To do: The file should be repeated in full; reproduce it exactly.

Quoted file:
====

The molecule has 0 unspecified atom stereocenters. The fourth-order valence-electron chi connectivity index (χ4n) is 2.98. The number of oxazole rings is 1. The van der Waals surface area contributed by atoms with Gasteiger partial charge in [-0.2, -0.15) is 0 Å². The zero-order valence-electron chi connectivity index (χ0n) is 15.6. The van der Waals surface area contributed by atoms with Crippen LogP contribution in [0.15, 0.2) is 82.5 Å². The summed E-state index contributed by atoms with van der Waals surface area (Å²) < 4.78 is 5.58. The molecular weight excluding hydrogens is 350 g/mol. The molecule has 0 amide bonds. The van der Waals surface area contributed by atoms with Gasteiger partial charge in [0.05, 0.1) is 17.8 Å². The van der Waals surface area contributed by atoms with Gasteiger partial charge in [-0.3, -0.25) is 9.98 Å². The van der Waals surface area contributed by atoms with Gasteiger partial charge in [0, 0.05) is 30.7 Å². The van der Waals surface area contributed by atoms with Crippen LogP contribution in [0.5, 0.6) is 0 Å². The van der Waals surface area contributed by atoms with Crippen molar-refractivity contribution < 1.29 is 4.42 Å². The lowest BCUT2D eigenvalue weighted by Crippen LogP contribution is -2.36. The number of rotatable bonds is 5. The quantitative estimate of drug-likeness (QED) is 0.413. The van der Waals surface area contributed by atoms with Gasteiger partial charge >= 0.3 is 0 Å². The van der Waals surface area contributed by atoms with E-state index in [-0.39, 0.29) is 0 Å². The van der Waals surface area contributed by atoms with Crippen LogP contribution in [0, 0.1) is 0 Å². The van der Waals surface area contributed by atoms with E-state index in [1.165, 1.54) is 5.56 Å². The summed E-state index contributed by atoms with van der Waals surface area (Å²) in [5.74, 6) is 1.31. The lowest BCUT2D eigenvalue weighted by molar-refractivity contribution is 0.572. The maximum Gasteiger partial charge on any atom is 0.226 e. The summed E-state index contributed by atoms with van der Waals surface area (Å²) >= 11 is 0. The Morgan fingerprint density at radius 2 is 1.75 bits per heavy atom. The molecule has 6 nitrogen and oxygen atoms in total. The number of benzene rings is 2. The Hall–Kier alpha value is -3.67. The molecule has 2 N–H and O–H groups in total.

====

The molecule has 0 unspecified atom stereocenters. The fourth-order valence-electron chi connectivity index (χ4n) is 2.98. The number of oxazole rings is 1. The van der Waals surface area contributed by atoms with Gasteiger partial charge in [-0.2, -0.15) is 0 Å². The zero-order valence-electron chi connectivity index (χ0n) is 15.6. The van der Waals surface area contributed by atoms with Crippen LogP contribution in [0.15, 0.2) is 82.5 Å². The summed E-state index contributed by atoms with van der Waals surface area (Å²) < 4.78 is 5.58. The molecular weight excluding hydrogens is 350 g/mol. The molecule has 0 amide bonds. The van der Waals surface area contributed by atoms with Gasteiger partial charge in [0.05, 0.1) is 17.8 Å². The van der Waals surface area contributed by atoms with Gasteiger partial charge in [-0.3, -0.25) is 9.98 Å². The van der Waals surface area contributed by atoms with Gasteiger partial charge in [0, 0.05) is 30.7 Å². The van der Waals surface area contributed by atoms with Crippen LogP contribution in [0.5, 0.6) is 0 Å². The van der Waals surface area contributed by atoms with Crippen molar-refractivity contribution < 1.29 is 4.42 Å². The lowest BCUT2D eigenvalue weighted by Crippen LogP contribution is -2.36. The number of rotatable bonds is 5. The quantitative estimate of drug-likeness (QED) is 0.413. The van der Waals surface area contributed by atoms with Gasteiger partial charge >= 0.3 is 0 Å². The van der Waals surface area contributed by atoms with E-state index in [-0.39, 0.29) is 0 Å². The van der Waals surface area contributed by atoms with Crippen LogP contribution in [0, 0.1) is 0 Å². The van der Waals surface area contributed by atoms with E-state index in [1.165, 1.54) is 5.56 Å². The summed E-state index contributed by atoms with van der Waals surface area (Å²) in [5.74, 6) is 1.31. The lowest BCUT2D eigenvalue weighted by molar-refractivity contribution is 0.572. The maximum Gasteiger partial charge on any atom is 0.226 e. The summed E-state index contributed by atoms with van der Waals surface area (Å²) >= 11 is 0. The Morgan fingerprint density at radius 2 is 1.75 bits per heavy atom. The molecule has 6 nitrogen and oxygen atoms in total. The number of benzene rings is 2. The Hall–Kier alpha value is -3.67. The molecule has 2 N–H and O–H groups in total.